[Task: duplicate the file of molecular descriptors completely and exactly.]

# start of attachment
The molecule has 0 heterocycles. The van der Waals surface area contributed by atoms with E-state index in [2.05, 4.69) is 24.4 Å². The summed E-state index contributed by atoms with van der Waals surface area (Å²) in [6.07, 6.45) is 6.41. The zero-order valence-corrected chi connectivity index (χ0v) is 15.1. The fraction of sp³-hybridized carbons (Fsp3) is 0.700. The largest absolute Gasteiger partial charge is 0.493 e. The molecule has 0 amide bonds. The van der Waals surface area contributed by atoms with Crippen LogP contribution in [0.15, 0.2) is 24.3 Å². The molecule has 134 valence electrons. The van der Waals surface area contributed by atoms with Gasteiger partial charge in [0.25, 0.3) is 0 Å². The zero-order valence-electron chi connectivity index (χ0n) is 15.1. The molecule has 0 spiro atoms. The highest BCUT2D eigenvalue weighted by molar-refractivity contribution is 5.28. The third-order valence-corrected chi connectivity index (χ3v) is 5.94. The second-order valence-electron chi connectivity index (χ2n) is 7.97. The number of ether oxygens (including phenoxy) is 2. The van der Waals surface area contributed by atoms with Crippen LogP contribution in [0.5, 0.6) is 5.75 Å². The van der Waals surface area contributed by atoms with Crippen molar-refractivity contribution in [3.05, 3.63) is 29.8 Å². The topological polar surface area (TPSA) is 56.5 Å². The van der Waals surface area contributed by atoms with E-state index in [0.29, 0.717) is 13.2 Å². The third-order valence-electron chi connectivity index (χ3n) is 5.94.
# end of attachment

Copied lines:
The molecule has 0 heterocycles. The van der Waals surface area contributed by atoms with E-state index in [2.05, 4.69) is 24.4 Å². The summed E-state index contributed by atoms with van der Waals surface area (Å²) in [6.07, 6.45) is 6.41. The zero-order valence-corrected chi connectivity index (χ0v) is 15.1. The fraction of sp³-hybridized carbons (Fsp3) is 0.700. The largest absolute Gasteiger partial charge is 0.493 e. The molecule has 0 amide bonds. The van der Waals surface area contributed by atoms with Crippen LogP contribution in [0.15, 0.2) is 24.3 Å². The molecule has 134 valence electrons. The van der Waals surface area contributed by atoms with Gasteiger partial charge in [0.25, 0.3) is 0 Å². The zero-order valence-electron chi connectivity index (χ0n) is 15.1. The molecule has 0 spiro atoms. The highest BCUT2D eigenvalue weighted by molar-refractivity contribution is 5.28. The third-order valence-corrected chi connectivity index (χ3v) is 5.94. The second-order valence-electron chi connectivity index (χ2n) is 7.97. The number of ether oxygens (including phenoxy) is 2. The van der Waals surface area contributed by atoms with Crippen LogP contribution in [0.5, 0.6) is 5.75 Å². The van der Waals surface area contributed by atoms with Crippen molar-refractivity contribution in [3.05, 3.63) is 29.8 Å². The topological polar surface area (TPSA) is 56.5 Å². The van der Waals surface area contributed by atoms with E-state index in [0.29, 0.717) is 13.2 Å². The third-order valence-electron chi connectivity index (χ3n) is 5.94.